It can happen in a moment. We see it on TV and hear stories about people who have collapsed, their hearts giving out, and being rushed to the hospital. The way it is described, it can seem like random chance, but this condition is actually something that doctors are very aware of. It is called Sudden Cardiac Arrest, which is what happens when someone’s heart fails, sometimes with or without warning.
SCA is a frightening health condition that many of us worry about happening to us. But what if you knew the symptoms? What if you knew how to look for signs of SCA?
The name ‘Sudden Cardiac Arrest’ might sound like something that no one could predict or prevent, but there are actually numerous indicators to catch risks and symptoms of SCA before it can become dangerous. In honor of Sudden Cardiac Arrest Awareness Month, Steamboat Emergency Center wants to help educate our community about SCA. We’ll discuss what causes it, what the risk factors are, and what the signs of SCA are, to keep you and your family prepared.
Sudden Cardiac Arrest refers to a heart suffering abnormal rhythm, which results in a problem with the heart’s natural electrical system. In simpler terms, it means that your heart stops pumping blood as it should, which puts your body in serious danger.
There are many different heart conditions and triggers that might cause SCA, which helps narrow down when and why we might need to look out for SCA. The following conditions can be causes and precursors the SCA:
If your family has a history of these conditions, or if you have one of them yourself, you may be at a higher risk for Sudden Cardiac Arrest. You should talk with a cardiologist about your risks and possible treatment options.
We mentioned pre-existing heart conditions which might lead to SCA, but those are not the only causes. Sudden Cardiac Arrest can happen to almost anyone, though the chances of it happening to some are more likely than others. The key is to know the risk factors in your life to lower the possibility that you will suffer from SCA. The following are factors which can contribute to someone’s likelihood of suffering from Sudden Cardiac Arrest:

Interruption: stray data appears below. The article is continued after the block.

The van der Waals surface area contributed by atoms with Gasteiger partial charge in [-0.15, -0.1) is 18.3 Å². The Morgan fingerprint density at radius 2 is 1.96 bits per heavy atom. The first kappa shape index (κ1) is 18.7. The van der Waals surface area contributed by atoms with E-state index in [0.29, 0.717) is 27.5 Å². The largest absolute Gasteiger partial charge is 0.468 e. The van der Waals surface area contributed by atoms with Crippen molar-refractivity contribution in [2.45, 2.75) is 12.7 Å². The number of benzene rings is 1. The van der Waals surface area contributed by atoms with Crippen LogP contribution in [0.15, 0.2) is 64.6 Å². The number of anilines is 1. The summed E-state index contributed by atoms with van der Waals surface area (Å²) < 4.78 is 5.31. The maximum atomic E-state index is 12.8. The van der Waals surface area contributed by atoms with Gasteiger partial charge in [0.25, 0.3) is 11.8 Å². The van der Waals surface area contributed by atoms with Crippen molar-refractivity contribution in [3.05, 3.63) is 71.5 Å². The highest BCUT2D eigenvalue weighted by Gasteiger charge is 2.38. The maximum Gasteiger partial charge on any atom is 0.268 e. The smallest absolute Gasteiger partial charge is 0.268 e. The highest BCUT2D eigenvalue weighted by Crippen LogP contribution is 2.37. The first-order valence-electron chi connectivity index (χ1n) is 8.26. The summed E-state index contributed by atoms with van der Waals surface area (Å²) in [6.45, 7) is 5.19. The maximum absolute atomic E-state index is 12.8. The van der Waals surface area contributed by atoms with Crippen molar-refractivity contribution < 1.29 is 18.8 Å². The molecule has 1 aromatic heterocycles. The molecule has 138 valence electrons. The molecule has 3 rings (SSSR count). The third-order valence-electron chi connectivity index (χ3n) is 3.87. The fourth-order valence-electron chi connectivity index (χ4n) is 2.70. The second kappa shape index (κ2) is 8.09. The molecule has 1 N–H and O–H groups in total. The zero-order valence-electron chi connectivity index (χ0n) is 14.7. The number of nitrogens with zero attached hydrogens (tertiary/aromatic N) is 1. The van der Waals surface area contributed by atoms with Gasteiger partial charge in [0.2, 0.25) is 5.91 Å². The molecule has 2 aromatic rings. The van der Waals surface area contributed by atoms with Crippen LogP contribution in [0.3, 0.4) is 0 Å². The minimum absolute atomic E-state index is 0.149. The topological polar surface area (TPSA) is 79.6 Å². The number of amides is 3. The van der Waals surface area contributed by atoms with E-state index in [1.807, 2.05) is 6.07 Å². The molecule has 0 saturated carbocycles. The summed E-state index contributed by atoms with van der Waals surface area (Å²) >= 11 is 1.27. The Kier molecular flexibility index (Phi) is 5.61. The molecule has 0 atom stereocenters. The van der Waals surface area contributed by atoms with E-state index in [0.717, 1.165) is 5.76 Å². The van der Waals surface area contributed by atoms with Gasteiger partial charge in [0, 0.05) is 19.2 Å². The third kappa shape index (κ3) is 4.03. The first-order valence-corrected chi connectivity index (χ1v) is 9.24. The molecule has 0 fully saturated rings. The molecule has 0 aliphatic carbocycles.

While none of these factors will cause Sudden Cardiac Arrest, they can become factors in determining whether you are more susceptible to SCA. If you want to lower your risk of SCA, then try to counteract some of these risk factors. Don’t smoke, cut down your drinking, and monitor your diet to be more heart healthy. Even physical activity can be accessible for anyone, no matter your age or time restraints. Going on neighborhood walks is a good place to start if you struggle to find ways to exercise during the week.
Sudden Cardiac Arrest is often something that can occur so quickly, those experiencing it will not have time to act. But knowing the signs can become the difference between life and death when it comes to getting emergency help. Sometimes, SCA can feel like a heart attack or a fainting spell, which might leave someone short of breath, incoherent, and unable to stand.
If you feel faint, out of breath, or your heart is racing, sit down immediately. You might need medical attention, and if you are at a high risk for SCA, then you may be experiencing Sudden Cardiac Arrest. If you are able, it is important to call for help or ask someone near you to get emergency medical assistance. In the case of medical emergencies, it is always encouraged that patients call 911. If you or someone you love is experiencing SCA, getting medical help quickly is incredibly important.
Steamboat Emergency Center is open 24/7 with concierge-level care, and we are able to stabilize patients who are suffering or have suffered from Sudden Cardiac Arrest. Our doctors are all board-certified emergency physicians, ready to treat you with no wait times. If you think you might be at risk for SCA, then consult with a physician about preventative treatment and what you can do to lower your risks.
Nutex Health, Inc. supports you and your family’s health. Come visit Steamboat Emergency Center or any one of our concierge-level freestanding facilities for the emergency care you deserve, 24 hours a day, 365 days a year.